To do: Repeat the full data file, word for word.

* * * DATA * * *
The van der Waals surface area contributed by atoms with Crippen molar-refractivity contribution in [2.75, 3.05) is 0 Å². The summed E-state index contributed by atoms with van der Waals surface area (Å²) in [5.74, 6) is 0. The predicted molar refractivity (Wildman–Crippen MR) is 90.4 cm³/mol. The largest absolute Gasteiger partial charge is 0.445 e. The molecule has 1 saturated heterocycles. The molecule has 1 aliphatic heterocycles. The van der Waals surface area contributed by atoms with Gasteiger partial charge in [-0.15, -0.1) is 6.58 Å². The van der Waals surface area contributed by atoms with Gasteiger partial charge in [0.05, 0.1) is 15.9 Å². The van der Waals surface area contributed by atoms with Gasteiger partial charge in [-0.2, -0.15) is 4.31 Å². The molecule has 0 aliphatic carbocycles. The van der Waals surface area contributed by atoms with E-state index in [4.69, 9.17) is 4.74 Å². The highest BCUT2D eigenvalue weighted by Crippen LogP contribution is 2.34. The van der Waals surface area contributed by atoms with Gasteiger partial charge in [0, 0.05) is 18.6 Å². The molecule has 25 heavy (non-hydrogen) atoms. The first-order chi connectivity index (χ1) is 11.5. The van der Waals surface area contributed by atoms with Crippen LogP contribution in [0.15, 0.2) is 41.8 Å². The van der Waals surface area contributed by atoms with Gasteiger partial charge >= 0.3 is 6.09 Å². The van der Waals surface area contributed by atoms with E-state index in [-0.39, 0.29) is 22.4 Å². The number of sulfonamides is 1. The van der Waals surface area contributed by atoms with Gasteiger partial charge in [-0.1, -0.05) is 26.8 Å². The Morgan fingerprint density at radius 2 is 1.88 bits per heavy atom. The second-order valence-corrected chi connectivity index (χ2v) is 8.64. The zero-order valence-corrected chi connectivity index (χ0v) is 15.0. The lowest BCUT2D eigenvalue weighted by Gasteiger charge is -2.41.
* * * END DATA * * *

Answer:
The van der Waals surface area contributed by atoms with Crippen molar-refractivity contribution in [2.75, 3.05) is 0 Å². The summed E-state index contributed by atoms with van der Waals surface area (Å²) in [5.74, 6) is 0. The predicted molar refractivity (Wildman–Crippen MR) is 90.4 cm³/mol. The largest absolute Gasteiger partial charge is 0.445 e. The molecule has 1 saturated heterocycles. The molecule has 1 aliphatic heterocycles. The van der Waals surface area contributed by atoms with Gasteiger partial charge in [-0.15, -0.1) is 6.58 Å². The van der Waals surface area contributed by atoms with Gasteiger partial charge in [0.05, 0.1) is 15.9 Å². The van der Waals surface area contributed by atoms with Gasteiger partial charge in [-0.2, -0.15) is 4.31 Å². The molecule has 0 aliphatic carbocycles. The van der Waals surface area contributed by atoms with E-state index in [4.69, 9.17) is 4.74 Å². The highest BCUT2D eigenvalue weighted by Crippen LogP contribution is 2.34. The van der Waals surface area contributed by atoms with Gasteiger partial charge in [0, 0.05) is 18.6 Å². The molecule has 25 heavy (non-hydrogen) atoms. The first-order chi connectivity index (χ1) is 11.5. The van der Waals surface area contributed by atoms with Crippen LogP contribution in [0.15, 0.2) is 41.8 Å². The van der Waals surface area contributed by atoms with Gasteiger partial charge >= 0.3 is 6.09 Å². The van der Waals surface area contributed by atoms with E-state index in [-0.39, 0.29) is 22.4 Å². The number of sulfonamides is 1. The van der Waals surface area contributed by atoms with Gasteiger partial charge in [-0.1, -0.05) is 26.8 Å². The Morgan fingerprint density at radius 2 is 1.88 bits per heavy atom. The second-order valence-corrected chi connectivity index (χ2v) is 8.64. The zero-order valence-corrected chi connectivity index (χ0v) is 15.0. The lowest BCUT2D eigenvalue weighted by Gasteiger charge is -2.41.